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The European Space Agency (ESA), in its first recruitment drive in 10 years, is looking to increase diversity by hiring disabled people and more women. During the last recruitment round in 2008, only about 16% of the 8 thousand applicants were women and currently, only 1 of the 7 astronauts from the agency mission-ready to be sent to the International Space Station (ISS)is a woman. Historically, 90% of astronauts have been men.

With the opening of 24 new places, women are being encouraged to apply and the ‘Parastronaut Feasibility Project’ is initiating an effort to enable people with disabilities to go into space. Obviously, as with any astronaut, specific candidates are inevitably sought, but the aim is to motivate more people to apply.

The programme wants to select between 4 and 6 astronauts plus approximately 20 reserves to take part in shorter missions. The reserve group would contain recruits with disabilities, giving time for adaptations and modifications to be developed before actual travel into space.

Samantha Cristoforetti, the only woman in the ESA currently ready to be sent to the ISS said, “When it comes to space travel, everyone is disabled. The solution is just technology.”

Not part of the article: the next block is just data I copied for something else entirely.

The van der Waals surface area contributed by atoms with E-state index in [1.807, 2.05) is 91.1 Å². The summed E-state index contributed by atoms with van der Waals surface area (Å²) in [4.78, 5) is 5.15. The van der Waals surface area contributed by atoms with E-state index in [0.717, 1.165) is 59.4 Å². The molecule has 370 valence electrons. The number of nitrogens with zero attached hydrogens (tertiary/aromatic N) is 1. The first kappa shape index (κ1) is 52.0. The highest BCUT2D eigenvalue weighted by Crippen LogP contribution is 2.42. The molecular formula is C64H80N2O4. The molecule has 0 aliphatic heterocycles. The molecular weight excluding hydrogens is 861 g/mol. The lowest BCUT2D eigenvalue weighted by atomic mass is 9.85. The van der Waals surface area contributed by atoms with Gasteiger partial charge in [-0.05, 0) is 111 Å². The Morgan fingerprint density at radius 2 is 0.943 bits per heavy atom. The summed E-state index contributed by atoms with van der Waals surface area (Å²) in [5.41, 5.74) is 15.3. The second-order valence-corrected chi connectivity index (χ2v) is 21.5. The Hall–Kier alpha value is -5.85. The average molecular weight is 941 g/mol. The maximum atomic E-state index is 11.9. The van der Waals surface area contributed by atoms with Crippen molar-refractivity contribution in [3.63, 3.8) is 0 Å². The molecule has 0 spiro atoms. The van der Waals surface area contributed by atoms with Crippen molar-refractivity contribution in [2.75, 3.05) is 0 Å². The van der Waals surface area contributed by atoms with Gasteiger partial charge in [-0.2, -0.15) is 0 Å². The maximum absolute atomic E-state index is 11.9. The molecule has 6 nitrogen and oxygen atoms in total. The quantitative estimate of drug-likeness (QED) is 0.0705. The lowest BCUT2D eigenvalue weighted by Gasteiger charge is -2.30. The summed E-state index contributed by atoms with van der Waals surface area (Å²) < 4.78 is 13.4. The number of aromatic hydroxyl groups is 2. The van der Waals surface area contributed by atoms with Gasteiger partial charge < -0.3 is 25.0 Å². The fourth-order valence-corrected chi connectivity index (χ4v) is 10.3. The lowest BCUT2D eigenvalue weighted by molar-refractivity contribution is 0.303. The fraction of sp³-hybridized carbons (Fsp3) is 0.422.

The ESA consulted the International Paralympic Committee to determine what types of disabilities would be compatible with missions into space, categorising them as incompatible, compatible, and compatible with technical modifications to the mission.

The selection process, which includes psychometric screening, medical screening, psychological tests, and interviews, takes 18 months. Successful selection leads to training in survival skills, running the spacecraft, learning to speak Russian, and simulated weightlessness training. When fully trained, the astronauts will first undergo missions to the ISS, and in the longer term to the moon or possibly Mars. Recruits will need to have the motor skills necessary for them to work in and be able to leave the space station independently and be able to see and hear.

The vigorous requirements include a minimum of 3 years’ relevant work experience plus a master’s degree in either medicine, natural sciences, mathematics, computer science or engineering, or a test-pilot licence.

Successful applicants will also participate in life science experiments as one of their main tasks is to study the impact of space on the human body. In addition, they must show that they can deal with the varied challenges of space travel including hard physical exertion, weightlessness (leading to loss of bone mass, muscle and strength and blood volume), washing with wet towels, and dehydrated food.

In addition to diversity, there are scientific benefits from recruiting women as the research will highlight how space affects humans differently depending on ethnicity, age, and gender.

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